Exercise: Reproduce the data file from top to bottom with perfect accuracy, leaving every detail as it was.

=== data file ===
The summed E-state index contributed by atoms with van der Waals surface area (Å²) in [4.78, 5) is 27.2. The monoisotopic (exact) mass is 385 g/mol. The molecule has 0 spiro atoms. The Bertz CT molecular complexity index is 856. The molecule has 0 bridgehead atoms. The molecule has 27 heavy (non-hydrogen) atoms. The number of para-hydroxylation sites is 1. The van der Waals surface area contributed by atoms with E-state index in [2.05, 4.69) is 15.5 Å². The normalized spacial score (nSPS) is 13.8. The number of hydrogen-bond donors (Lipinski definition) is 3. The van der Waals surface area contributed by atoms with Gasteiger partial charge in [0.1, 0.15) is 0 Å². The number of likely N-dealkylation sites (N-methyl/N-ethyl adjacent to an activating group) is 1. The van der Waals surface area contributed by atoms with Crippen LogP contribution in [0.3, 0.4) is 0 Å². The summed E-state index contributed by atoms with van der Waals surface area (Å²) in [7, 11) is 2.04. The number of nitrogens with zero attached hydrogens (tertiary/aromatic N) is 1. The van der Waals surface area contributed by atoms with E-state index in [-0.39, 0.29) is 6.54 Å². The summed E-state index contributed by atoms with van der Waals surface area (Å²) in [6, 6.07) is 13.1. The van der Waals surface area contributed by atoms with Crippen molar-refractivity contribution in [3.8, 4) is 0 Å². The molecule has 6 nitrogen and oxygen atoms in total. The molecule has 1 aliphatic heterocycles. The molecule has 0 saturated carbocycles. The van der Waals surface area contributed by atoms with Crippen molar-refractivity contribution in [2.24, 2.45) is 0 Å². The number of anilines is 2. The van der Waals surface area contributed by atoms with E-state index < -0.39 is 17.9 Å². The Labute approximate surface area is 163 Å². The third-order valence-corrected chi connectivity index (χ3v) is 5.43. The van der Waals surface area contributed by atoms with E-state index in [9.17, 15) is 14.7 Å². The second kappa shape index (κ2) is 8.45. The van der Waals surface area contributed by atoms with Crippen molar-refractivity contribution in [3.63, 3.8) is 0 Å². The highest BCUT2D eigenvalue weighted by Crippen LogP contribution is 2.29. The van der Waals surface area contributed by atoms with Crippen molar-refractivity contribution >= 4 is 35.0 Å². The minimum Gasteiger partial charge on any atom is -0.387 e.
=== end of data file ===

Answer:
The summed E-state index contributed by atoms with van der Waals surface area (Å²) in [4.78, 5) is 27.2. The monoisotopic (exact) mass is 385 g/mol. The molecule has 0 spiro atoms. The Bertz CT molecular complexity index is 856. The molecule has 0 bridgehead atoms. The molecule has 27 heavy (non-hydrogen) atoms. The number of para-hydroxylation sites is 1. The van der Waals surface area contributed by atoms with E-state index in [2.05, 4.69) is 15.5 Å². The normalized spacial score (nSPS) is 13.8. The number of hydrogen-bond donors (Lipinski definition) is 3. The van der Waals surface area contributed by atoms with Gasteiger partial charge in [0.1, 0.15) is 0 Å². The number of likely N-dealkylation sites (N-methyl/N-ethyl adjacent to an activating group) is 1. The van der Waals surface area contributed by atoms with Crippen LogP contribution in [0.3, 0.4) is 0 Å². The summed E-state index contributed by atoms with van der Waals surface area (Å²) in [7, 11) is 2.04. The number of nitrogens with zero attached hydrogens (tertiary/aromatic N) is 1. The van der Waals surface area contributed by atoms with E-state index in [-0.39, 0.29) is 6.54 Å². The summed E-state index contributed by atoms with van der Waals surface area (Å²) in [6, 6.07) is 13.1. The van der Waals surface area contributed by atoms with Crippen molar-refractivity contribution in [3.8, 4) is 0 Å². The molecule has 6 nitrogen and oxygen atoms in total. The molecule has 1 aliphatic heterocycles. The molecule has 0 saturated carbocycles. The van der Waals surface area contributed by atoms with Crippen molar-refractivity contribution in [2.24, 2.45) is 0 Å². The number of anilines is 2. The van der Waals surface area contributed by atoms with E-state index < -0.39 is 17.9 Å². The Labute approximate surface area is 163 Å². The third-order valence-corrected chi connectivity index (χ3v) is 5.43. The van der Waals surface area contributed by atoms with E-state index in [9.17, 15) is 14.7 Å². The second kappa shape index (κ2) is 8.45. The van der Waals surface area contributed by atoms with Crippen molar-refractivity contribution in [3.63, 3.8) is 0 Å². The highest BCUT2D eigenvalue weighted by Crippen LogP contribution is 2.29. The van der Waals surface area contributed by atoms with Crippen molar-refractivity contribution >= 4 is 35.0 Å². The minimum Gasteiger partial charge on any atom is -0.387 e.